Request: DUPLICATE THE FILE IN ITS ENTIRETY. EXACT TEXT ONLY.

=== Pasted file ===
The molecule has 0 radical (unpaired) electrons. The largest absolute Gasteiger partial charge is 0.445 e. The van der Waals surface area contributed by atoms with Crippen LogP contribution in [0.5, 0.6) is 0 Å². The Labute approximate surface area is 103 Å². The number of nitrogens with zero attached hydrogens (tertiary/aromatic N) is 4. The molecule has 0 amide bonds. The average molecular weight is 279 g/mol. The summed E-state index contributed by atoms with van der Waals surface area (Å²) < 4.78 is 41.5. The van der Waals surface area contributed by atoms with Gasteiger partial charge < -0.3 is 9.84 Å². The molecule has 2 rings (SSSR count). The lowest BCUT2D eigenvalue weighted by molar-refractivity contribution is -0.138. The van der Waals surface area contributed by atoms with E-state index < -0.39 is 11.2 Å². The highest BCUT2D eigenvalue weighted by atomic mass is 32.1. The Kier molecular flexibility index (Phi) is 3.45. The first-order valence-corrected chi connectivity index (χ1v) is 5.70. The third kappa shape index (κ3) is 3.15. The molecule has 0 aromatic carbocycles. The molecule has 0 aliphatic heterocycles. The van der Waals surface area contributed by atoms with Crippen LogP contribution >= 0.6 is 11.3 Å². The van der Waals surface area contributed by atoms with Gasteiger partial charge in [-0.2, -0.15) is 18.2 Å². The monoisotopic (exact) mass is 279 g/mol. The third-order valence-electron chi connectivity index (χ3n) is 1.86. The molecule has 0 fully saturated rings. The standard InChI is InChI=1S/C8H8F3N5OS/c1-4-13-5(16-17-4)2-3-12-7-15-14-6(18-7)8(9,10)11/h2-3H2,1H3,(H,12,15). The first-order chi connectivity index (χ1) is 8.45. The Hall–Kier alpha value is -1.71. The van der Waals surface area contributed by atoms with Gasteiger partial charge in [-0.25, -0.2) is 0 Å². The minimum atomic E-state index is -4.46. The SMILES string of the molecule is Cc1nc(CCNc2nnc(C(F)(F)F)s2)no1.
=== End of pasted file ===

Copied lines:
The molecule has 0 radical (unpaired) electrons. The largest absolute Gasteiger partial charge is 0.445 e. The van der Waals surface area contributed by atoms with Crippen LogP contribution in [0.5, 0.6) is 0 Å². The Labute approximate surface area is 103 Å². The number of nitrogens with zero attached hydrogens (tertiary/aromatic N) is 4. The molecule has 0 amide bonds. The average molecular weight is 279 g/mol. The summed E-state index contributed by atoms with van der Waals surface area (Å²) < 4.78 is 41.5. The van der Waals surface area contributed by atoms with Gasteiger partial charge < -0.3 is 9.84 Å². The molecule has 2 rings (SSSR count). The lowest BCUT2D eigenvalue weighted by molar-refractivity contribution is -0.138. The van der Waals surface area contributed by atoms with E-state index < -0.39 is 11.2 Å². The highest BCUT2D eigenvalue weighted by atomic mass is 32.1. The Kier molecular flexibility index (Phi) is 3.45. The first-order valence-corrected chi connectivity index (χ1v) is 5.70. The third kappa shape index (κ3) is 3.15. The molecule has 0 aromatic carbocycles. The molecule has 0 aliphatic heterocycles. The van der Waals surface area contributed by atoms with Crippen LogP contribution >= 0.6 is 11.3 Å². The van der Waals surface area contributed by atoms with Gasteiger partial charge in [-0.2, -0.15) is 18.2 Å². The monoisotopic (exact) mass is 279 g/mol. The third-order valence-electron chi connectivity index (χ3n) is 1.86. The molecule has 0 fully saturated rings. The standard InChI is InChI=1S/C8H8F3N5OS/c1-4-13-5(16-17-4)2-3-12-7-15-14-6(18-7)8(9,10)11/h2-3H2,1H3,(H,12,15). The first-order chi connectivity index (χ1) is 8.45. The Hall–Kier alpha value is -1.71. The van der Waals surface area contributed by atoms with Gasteiger partial charge in [-0.25, -0.2) is 0 Å². The minimum atomic E-state index is -4.46. The SMILES string of the molecule is Cc1nc(CCNc2nnc(C(F)(F)F)s2)no1.